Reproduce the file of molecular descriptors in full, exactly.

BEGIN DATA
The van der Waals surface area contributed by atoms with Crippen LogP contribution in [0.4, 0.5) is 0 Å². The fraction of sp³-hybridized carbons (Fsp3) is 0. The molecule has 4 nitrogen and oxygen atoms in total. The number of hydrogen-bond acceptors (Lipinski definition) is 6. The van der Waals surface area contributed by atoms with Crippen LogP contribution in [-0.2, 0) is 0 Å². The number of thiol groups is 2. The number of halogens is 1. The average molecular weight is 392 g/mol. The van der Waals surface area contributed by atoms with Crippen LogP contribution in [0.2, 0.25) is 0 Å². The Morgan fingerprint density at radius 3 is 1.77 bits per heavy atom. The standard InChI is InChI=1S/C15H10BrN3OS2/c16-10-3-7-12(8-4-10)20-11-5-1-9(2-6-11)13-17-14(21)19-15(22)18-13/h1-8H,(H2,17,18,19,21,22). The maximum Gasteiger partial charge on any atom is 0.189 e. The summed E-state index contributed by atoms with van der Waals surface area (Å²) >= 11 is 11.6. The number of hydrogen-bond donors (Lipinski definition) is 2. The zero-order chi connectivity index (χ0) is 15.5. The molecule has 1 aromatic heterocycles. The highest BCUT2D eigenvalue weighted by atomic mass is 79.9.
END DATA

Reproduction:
The van der Waals surface area contributed by atoms with Crippen LogP contribution in [0.4, 0.5) is 0 Å². The fraction of sp³-hybridized carbons (Fsp3) is 0. The molecule has 4 nitrogen and oxygen atoms in total. The number of hydrogen-bond acceptors (Lipinski definition) is 6. The van der Waals surface area contributed by atoms with Crippen LogP contribution in [-0.2, 0) is 0 Å². The number of thiol groups is 2. The number of halogens is 1. The average molecular weight is 392 g/mol. The van der Waals surface area contributed by atoms with Crippen LogP contribution in [0.2, 0.25) is 0 Å². The Morgan fingerprint density at radius 3 is 1.77 bits per heavy atom. The standard InChI is InChI=1S/C15H10BrN3OS2/c16-10-3-7-12(8-4-10)20-11-5-1-9(2-6-11)13-17-14(21)19-15(22)18-13/h1-8H,(H2,17,18,19,21,22). The maximum Gasteiger partial charge on any atom is 0.189 e. The summed E-state index contributed by atoms with van der Waals surface area (Å²) >= 11 is 11.6. The number of hydrogen-bond donors (Lipinski definition) is 2. The zero-order chi connectivity index (χ0) is 15.5. The molecule has 1 aromatic heterocycles. The highest BCUT2D eigenvalue weighted by atomic mass is 79.9.